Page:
Route Your PSU Cables

This is a fairly easy step to complete, but a difficult one to master. Routing cables isn’t too tricky but routing them cleanly so that their presence in your case isn’t overpowering is another thing entirely.

Like many steps in this process, the exact way you go about doing this will come down to your case’s design, as well as the length of your power supply cables to a lesser extent.

In most modern cases, your power supply will be hidden behind a PSU shroud, so you’ll need to run your cables through holes in this into the other side of the case, where your motherboard and other components are housed.

The order doesn’t matter greatly, but you need to plug all of these cables in:

  • The 24-pin ATX cable that powers your motherboard
  • The 4 or 8-pin cable that powers your CPU
  • The 6 or 8-pin PCIe cable(s) that powers your GPU
  • SATA power cables for each SATA storage drive

Regardless of your choice of components, you’ll always need the motherboard and CPU cables plugged in. If your graphics card uses 75W or less of power (or if you have an integrated GPU), it will receive power directly from the motherboard and thus won’t have a plugin.

Likewise, if you don’t have any SATA drives, you need not worry about using these cables.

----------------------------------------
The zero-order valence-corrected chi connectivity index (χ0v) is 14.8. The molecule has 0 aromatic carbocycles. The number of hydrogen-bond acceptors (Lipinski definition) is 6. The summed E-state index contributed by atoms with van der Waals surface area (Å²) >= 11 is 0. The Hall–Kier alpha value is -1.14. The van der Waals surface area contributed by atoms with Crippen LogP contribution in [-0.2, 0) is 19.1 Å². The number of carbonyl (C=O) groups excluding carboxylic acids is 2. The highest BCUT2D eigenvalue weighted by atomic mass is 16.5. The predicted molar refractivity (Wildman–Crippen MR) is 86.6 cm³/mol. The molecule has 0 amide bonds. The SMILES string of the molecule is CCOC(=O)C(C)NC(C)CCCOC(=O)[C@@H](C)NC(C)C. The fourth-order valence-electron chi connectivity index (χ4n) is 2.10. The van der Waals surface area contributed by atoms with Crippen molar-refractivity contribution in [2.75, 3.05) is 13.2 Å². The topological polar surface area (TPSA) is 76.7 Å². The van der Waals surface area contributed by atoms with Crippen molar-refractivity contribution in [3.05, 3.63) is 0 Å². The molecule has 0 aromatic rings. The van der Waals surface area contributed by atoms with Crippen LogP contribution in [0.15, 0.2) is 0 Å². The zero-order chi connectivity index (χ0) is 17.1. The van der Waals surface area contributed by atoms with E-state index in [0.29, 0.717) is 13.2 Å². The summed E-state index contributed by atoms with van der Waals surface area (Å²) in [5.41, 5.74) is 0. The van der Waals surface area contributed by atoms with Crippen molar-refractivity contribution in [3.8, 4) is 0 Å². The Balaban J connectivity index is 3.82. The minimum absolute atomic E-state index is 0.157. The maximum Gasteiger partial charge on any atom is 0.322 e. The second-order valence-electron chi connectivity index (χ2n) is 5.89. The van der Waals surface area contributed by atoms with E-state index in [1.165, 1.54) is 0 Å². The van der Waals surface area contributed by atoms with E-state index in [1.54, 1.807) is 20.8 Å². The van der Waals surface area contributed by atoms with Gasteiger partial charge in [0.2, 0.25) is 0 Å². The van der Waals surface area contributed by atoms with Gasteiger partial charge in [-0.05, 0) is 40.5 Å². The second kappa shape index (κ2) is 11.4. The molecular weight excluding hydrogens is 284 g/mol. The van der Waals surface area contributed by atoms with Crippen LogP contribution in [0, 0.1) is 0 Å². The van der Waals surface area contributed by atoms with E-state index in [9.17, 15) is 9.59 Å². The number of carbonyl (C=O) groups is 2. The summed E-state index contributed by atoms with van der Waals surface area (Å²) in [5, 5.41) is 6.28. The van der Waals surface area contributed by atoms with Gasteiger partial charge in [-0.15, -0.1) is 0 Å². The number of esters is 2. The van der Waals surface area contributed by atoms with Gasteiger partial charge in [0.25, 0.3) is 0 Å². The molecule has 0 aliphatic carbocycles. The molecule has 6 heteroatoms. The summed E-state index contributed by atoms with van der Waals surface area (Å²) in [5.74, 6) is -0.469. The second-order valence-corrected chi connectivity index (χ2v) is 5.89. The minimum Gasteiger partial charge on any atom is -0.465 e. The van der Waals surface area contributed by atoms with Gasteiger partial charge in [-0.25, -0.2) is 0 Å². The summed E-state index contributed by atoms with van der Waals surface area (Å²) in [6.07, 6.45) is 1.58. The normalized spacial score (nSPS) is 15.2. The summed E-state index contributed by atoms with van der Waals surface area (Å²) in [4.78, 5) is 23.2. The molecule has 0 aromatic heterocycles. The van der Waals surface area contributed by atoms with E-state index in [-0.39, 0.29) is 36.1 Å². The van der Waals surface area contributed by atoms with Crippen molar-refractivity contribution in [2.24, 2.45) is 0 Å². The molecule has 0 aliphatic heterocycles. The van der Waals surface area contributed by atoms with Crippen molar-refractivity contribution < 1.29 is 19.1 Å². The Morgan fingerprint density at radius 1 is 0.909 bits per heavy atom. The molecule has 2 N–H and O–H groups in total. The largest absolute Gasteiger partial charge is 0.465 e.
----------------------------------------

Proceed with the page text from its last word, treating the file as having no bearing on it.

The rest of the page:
If your graphics card has two power plugins (for example, some video cards require two 8-pin PCIe power plugs), take great care to never plug a single daisy-chained cable (like the one shown below) into both ports. Instead, use two separate PCIe power cables running from the power supply, as this will provide more wattage to your graphics card and will help you to avoid any issues in the long run.

Daisy-Chain Power Supply Cable

Connect the Front Panel Header

If you haven’t already, connect the front panel header now. This process is detailed in the section “Connect the Front Panel Header.”

Wrapping Up

At this point, you’re nearly done! Reinstall the side panel and plug in the cable that runs from the wall to your power supply. Plug in your ethernet cable, HDMI or DisplayPort cables, and any peripherals that you want connected.

If you have a dedicated graphics card, make sure that you plug any display cables into your graphics card, not into the motherboard. Otherwise, you’ll end up with a black screen.